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Six Ways to Study Taiji on a Shoestring

Volume 5 Number 2-3
Spring 2004

By Timothy Adams

Money is tight everywhere these days, but that doesn't have to keep you from exploring the wonders of taijiquan. There are many ways that you can keep learning and practicing, even on a tight budget.

1. Keep to Your Routines?

Even if you can't make it to classes or seminars, stick to your regular practice routine. Use the time to deepen your solo practice and develop self-discipline. Read taiji books and magazines. Study taiji videos with an eye for technique and pacing.

2. Work-Study?

Are you already enrolled at a taiji school? Perhaps your teacher could use some extra help. Offer to do some extra chores beyond the norm in exchange for a reduction in tuition. The same might hold true for workshops that may offer a work-study arrangement. When offering to help out, try to remain sensitive to your teacher's needs. Don't offer to do something that you cannot deliver on. Remember that they're running a business and need professional, responsible assistance.

3. Ask About Tuition Discounts or Deferred Payment?

Ask if there's discounted tuition available for classes. Again, you might offer to do some work in exchange or appreciation. Remember that taiji schools have many costs to cover. Even if you think your teacher is teaching for the love of the art and doesn't emphasize tuition, don't make assumptions. It is still courteous to offer something. Remember, this is not an opportunity for freeloading. Don't come back to class and say, "Okay, now I'm going to the Bahamas with the money I saved on tuition."

4. Practice With Others?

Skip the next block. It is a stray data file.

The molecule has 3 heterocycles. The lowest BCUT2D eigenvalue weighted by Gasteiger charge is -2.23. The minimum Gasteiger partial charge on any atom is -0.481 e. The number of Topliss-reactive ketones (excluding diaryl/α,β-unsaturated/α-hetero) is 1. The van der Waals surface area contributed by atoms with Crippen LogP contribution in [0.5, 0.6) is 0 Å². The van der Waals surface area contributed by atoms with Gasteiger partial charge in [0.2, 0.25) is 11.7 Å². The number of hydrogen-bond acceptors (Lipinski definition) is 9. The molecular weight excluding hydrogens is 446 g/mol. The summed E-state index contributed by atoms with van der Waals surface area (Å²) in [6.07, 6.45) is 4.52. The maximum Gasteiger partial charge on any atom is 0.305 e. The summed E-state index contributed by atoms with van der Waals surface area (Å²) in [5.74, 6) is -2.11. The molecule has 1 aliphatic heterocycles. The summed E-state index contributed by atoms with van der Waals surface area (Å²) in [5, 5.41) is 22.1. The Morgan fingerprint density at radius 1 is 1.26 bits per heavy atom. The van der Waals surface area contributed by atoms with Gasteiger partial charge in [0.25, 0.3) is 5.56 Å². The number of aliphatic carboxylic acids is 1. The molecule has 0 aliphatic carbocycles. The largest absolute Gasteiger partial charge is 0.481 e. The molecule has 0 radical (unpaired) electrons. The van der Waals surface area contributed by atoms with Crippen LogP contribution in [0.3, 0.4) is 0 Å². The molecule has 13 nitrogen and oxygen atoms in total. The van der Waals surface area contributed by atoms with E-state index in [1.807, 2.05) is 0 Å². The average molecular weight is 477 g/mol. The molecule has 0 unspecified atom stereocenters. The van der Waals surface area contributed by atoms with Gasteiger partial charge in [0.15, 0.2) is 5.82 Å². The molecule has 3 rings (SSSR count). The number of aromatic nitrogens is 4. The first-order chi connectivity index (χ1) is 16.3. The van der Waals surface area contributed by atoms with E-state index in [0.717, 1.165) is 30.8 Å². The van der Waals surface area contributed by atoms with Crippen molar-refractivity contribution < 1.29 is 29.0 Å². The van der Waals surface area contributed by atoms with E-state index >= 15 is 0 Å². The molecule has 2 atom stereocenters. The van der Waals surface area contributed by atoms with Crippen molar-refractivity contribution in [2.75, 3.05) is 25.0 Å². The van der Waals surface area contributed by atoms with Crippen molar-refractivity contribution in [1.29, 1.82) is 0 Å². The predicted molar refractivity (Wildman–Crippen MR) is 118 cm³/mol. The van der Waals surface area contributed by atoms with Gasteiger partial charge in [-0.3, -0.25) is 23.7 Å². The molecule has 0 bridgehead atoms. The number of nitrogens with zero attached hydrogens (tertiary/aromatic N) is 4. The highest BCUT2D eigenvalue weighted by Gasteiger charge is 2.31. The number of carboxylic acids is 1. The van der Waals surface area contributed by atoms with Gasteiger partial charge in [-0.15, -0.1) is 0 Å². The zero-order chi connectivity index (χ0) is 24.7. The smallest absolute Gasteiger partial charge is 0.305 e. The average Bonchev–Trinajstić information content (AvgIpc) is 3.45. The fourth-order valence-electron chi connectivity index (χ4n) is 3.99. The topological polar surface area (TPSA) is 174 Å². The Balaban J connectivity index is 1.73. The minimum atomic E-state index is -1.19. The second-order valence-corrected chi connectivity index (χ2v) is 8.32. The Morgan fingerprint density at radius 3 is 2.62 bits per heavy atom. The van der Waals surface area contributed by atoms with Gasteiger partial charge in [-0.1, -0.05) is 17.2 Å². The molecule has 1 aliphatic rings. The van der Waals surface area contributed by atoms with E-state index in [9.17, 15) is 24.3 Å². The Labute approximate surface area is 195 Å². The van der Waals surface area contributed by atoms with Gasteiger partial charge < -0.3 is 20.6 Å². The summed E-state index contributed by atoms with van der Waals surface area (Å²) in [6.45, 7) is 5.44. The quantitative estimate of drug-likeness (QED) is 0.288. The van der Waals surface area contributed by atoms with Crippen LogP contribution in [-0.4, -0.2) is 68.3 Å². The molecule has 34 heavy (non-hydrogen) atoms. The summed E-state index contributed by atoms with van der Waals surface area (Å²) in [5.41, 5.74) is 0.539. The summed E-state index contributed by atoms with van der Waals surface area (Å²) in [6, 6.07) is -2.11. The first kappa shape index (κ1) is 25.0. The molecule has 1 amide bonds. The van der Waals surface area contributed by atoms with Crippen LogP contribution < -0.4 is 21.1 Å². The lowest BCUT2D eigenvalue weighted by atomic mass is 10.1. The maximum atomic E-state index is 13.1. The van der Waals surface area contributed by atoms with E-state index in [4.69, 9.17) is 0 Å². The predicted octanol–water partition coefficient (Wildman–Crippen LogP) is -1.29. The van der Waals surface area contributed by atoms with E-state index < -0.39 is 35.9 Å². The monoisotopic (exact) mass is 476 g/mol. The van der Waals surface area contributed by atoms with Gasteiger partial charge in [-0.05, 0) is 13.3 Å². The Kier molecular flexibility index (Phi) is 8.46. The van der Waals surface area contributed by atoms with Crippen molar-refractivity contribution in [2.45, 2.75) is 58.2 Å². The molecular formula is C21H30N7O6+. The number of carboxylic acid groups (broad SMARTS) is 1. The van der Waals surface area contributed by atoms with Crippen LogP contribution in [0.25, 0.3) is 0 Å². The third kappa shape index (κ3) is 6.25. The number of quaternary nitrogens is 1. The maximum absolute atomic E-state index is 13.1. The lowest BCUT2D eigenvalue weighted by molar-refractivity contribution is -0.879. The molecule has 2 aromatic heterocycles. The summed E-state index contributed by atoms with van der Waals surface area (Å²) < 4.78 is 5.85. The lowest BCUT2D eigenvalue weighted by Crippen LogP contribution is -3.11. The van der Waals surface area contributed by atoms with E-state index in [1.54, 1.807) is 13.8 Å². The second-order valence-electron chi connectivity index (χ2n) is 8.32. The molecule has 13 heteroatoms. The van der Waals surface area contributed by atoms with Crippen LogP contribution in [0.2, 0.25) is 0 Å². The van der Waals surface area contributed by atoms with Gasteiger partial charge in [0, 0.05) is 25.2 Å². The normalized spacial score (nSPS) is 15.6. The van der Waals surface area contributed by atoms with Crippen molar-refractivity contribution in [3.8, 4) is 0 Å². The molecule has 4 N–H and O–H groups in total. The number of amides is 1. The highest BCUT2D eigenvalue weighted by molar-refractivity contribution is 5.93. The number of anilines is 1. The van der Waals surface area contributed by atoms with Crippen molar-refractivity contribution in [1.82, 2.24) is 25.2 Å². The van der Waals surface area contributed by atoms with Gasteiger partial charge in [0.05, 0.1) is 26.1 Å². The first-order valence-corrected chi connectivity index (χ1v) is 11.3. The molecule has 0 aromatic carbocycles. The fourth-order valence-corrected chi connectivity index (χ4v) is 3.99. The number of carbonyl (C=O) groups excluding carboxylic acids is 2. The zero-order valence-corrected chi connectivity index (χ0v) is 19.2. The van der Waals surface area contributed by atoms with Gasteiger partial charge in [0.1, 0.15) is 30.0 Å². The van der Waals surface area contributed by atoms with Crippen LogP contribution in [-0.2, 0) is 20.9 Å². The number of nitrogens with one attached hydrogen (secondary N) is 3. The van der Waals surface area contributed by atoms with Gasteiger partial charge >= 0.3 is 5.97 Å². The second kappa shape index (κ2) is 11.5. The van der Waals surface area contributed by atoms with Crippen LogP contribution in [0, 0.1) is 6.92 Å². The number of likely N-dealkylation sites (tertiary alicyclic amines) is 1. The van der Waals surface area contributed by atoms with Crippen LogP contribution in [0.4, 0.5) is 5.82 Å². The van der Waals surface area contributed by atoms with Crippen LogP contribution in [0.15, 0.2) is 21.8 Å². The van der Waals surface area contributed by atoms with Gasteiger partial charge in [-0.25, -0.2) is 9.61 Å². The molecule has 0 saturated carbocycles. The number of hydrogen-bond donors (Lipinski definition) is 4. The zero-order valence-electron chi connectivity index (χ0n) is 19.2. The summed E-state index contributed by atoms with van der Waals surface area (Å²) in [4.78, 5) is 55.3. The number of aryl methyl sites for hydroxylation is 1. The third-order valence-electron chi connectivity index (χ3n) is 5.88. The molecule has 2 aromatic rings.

Find a practice partner among your classmates or friends. Make a time to meet every week or two. Be clear about what you want to work on and help each other with, and stick to the plan.

5. Find a Taiji Workout Group?

See if there's a low or no-cost workout group in town. In some cities, a group might band together to rent studio time. A disadvantage may be that everyone is more advanced or practicing different styles, but you can still work together productively; just be respectful of each other's schools, styles, and levels.

6. Informal Workout?
If you live in an area where people practice outdoors in the parks, ask if you can follow along with a group. Don't expect any instruction. Instead, use the time to follow the flow and get the big picture.

Again, make sure if you avail yourself of one of these opportunities, to give back in some way, whether it's by helping out or by pitching in with what you can afford. Your taiji practice is a commitment not just to yourself, but also to your taiji community.

Timothy Adams practices Yang-style taiji in San Francisco, California, where he works in telecommunications.

Copyright © 2004 by Taijiquan Journal.
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or other media without permission.

Taijiquan Journal (T'ai Chi Ch'uan Journal)